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4 Easy Movements to Exercise Your Liver


Regular exercise is an important component in fighting liver disease. People who are in good shape and exercise on a regular basis not only feel better, but often respond more positively to medical treatment. To people with liver disease, the benefits of exercising are numerous.

Laziness begets disease. Exercise benefits health, especially when battling liver disease. However, there is a happy medium for those who are not ready to train for the Olympics.

When burdened with liver disease, most experts suggest a combination of aerobic and weight-bearing exercise as necessary for optimal health maintenance. While adhering to a regular exercise program is an excellent goal to shoot for, it may feel like an overwhelming feat.

Disciplines often recommended for liver disease, such as yoga, qi gong and tai chi may be so far from someone’s current routine that it is a seemingly unrealistic objective. We have removed the enormity of beginning these activities by choosing four liver supportive movements that are:

  • Easy to learn
  • Simple to perform
  • Do not require a major commitment
  • Can be done lying down and sitting in the privacy of your home

Once you become comfortable doing these moves, they can easily become a joyful part of your daily routine. Performing these liver moves will have you noticing an improvement in how you feel in just a few weeks. Upon recognizing your power over liver health through movement, regular exercise will become the next logical step in caring for yourself.

Why the Emphasis on Exercise?

Regular exercise is an important component in fighting liver disease. People who are in good shape and exercise on a regular basis not only feel better, but often respond more positively to medical treatment. To people with liver disease, the benefits of exercising are numerous:

  • Exercise gives people a general sense of well-being and improved self-image. Feeling good mentally strengthens the immune system, which gives the person an edge in fighting against liver disease.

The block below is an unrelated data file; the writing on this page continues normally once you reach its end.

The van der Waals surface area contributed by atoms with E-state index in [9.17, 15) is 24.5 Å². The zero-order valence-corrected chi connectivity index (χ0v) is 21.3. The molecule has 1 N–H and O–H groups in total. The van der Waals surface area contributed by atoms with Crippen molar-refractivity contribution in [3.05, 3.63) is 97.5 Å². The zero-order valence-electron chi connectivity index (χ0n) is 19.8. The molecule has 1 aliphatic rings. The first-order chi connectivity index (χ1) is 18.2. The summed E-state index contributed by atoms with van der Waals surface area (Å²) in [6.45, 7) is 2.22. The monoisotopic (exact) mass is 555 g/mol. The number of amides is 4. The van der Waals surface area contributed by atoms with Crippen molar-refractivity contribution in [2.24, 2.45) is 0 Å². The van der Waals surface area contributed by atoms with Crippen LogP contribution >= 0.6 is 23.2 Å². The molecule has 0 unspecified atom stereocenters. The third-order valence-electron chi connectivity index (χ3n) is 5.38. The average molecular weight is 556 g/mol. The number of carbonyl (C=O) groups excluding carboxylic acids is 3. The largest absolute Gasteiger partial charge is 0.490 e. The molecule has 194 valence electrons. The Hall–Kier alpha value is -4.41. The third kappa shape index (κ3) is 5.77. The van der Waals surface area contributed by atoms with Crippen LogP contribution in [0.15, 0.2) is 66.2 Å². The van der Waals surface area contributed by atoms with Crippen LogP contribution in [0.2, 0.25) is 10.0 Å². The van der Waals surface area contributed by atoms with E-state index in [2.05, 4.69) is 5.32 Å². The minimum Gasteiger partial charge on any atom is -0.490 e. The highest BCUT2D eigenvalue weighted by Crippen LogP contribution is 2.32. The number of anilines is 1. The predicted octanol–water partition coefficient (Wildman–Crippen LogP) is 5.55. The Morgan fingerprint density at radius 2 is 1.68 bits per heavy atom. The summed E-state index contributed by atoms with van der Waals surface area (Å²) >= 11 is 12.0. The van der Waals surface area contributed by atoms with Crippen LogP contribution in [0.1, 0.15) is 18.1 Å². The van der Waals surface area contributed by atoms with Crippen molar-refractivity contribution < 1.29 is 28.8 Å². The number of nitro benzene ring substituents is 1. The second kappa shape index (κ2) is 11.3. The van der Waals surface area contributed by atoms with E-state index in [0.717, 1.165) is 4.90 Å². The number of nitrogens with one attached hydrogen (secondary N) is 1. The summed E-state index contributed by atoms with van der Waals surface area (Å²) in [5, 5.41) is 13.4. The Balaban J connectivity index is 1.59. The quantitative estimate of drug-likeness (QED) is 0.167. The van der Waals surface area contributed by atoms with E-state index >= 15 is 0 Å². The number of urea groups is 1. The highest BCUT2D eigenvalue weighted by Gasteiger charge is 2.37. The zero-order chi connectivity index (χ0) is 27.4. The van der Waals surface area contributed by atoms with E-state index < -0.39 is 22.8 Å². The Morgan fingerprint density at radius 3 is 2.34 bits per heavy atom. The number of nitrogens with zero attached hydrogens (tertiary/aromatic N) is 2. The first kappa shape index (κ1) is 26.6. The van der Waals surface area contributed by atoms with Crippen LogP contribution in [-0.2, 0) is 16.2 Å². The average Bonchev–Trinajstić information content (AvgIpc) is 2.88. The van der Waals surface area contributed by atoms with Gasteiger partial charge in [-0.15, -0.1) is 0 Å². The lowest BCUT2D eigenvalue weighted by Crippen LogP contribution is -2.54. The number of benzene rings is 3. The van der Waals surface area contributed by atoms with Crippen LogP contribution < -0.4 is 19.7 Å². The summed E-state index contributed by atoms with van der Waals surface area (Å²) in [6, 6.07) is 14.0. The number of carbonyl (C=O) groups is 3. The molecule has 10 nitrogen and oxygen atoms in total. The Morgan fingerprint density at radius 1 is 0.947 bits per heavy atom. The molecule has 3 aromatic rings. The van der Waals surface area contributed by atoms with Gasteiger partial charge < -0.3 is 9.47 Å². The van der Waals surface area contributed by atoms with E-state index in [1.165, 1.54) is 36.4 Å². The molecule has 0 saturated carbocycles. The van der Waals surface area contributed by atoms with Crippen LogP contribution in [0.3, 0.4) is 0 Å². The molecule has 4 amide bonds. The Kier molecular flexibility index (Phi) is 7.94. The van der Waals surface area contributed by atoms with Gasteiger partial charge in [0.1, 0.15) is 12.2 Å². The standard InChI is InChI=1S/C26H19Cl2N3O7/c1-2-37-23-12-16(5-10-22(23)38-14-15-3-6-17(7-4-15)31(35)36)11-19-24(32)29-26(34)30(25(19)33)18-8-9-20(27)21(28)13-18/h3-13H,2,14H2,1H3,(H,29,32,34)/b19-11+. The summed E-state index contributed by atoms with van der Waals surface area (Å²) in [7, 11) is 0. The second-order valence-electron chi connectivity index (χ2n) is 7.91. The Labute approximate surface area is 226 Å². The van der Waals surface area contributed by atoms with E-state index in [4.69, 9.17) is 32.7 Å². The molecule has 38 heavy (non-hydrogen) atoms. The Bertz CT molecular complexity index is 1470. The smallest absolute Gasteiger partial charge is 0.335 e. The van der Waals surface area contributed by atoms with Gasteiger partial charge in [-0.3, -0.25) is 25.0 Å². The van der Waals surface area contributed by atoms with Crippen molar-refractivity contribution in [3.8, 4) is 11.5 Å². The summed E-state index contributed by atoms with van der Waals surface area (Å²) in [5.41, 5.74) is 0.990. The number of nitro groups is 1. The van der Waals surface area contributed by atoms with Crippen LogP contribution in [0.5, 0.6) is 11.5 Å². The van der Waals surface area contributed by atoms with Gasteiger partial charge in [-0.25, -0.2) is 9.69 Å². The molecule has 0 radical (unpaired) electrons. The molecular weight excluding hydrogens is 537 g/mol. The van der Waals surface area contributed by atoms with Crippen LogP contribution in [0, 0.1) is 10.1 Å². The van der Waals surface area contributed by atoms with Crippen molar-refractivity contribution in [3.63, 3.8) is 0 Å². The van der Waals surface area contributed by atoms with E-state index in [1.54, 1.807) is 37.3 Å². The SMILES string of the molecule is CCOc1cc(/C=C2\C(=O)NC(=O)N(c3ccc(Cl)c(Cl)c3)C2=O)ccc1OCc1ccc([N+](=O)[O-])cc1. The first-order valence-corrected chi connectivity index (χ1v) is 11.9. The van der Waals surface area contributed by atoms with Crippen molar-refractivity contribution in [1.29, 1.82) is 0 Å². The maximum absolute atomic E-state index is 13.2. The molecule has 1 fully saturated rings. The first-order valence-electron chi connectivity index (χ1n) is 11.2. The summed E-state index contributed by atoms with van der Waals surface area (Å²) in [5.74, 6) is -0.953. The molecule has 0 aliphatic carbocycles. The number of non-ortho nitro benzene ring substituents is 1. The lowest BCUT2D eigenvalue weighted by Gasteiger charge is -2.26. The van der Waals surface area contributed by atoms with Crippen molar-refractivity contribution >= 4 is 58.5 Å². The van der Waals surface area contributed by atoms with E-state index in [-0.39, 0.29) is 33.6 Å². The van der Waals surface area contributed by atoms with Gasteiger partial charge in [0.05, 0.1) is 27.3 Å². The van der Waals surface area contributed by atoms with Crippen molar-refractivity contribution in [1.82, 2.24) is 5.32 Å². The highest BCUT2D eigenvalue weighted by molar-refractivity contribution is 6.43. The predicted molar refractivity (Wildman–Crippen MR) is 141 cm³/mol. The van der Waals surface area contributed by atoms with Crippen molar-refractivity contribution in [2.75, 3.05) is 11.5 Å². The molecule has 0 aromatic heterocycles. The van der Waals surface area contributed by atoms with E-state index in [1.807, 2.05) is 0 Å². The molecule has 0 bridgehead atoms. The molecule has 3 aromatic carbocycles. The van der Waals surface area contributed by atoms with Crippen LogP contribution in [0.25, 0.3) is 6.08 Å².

• Exercise gives people a boost of energy. The most common and bothersome symptom of liver disease, fatigue may be due to the heart and liver’s need to work harder to keep an adequate supply of filtered blood in circulation. Through enhancing blood circulation efficiency, exercise boosts energy levels.
  • Exercise reduces total body fat. Being overweight puts an additional burden on the liver. When total body fat is reduced, fat content in the liver is simultaneously reduced, often resulting in a significant reduction of elevated liver enzymes.
  • When an exercise causes contraction and relaxation in the mid-section, your organs get a workout. This physical activity tones the liver by increasing its ability to fill and drain at maximum capacity. Through maximizing its circulatory capability, the liver is better able to resist liver tissue atrophy.

4 Simple Liver Moves*

To create movement in the liver, your attention is best focused on the physical organ itself. Located just below the diaphragm, primarily in the upper right side of the abdomen, the liver primarily lies under the ribs. If it is inflamed, the liver will protrude down below the ribs. Additionally, the liver extends across the middle of the upper abdomen partially into the left side of your upper abdomen. While envisioning the liver, work with these four movements to enhance this organ’s health:

  1. Pressing – While lying on your back, feel your liver with the fingers of both hands by pressing gently up and under your ribs on the right side. In this position, the liver can be easily moved and tensed because the abdominal muscles are relaxed. Create pressing movements under your ribs and upwards. Do these pressing movements twenty times and increase daily until you reach 100 or until your condition permits.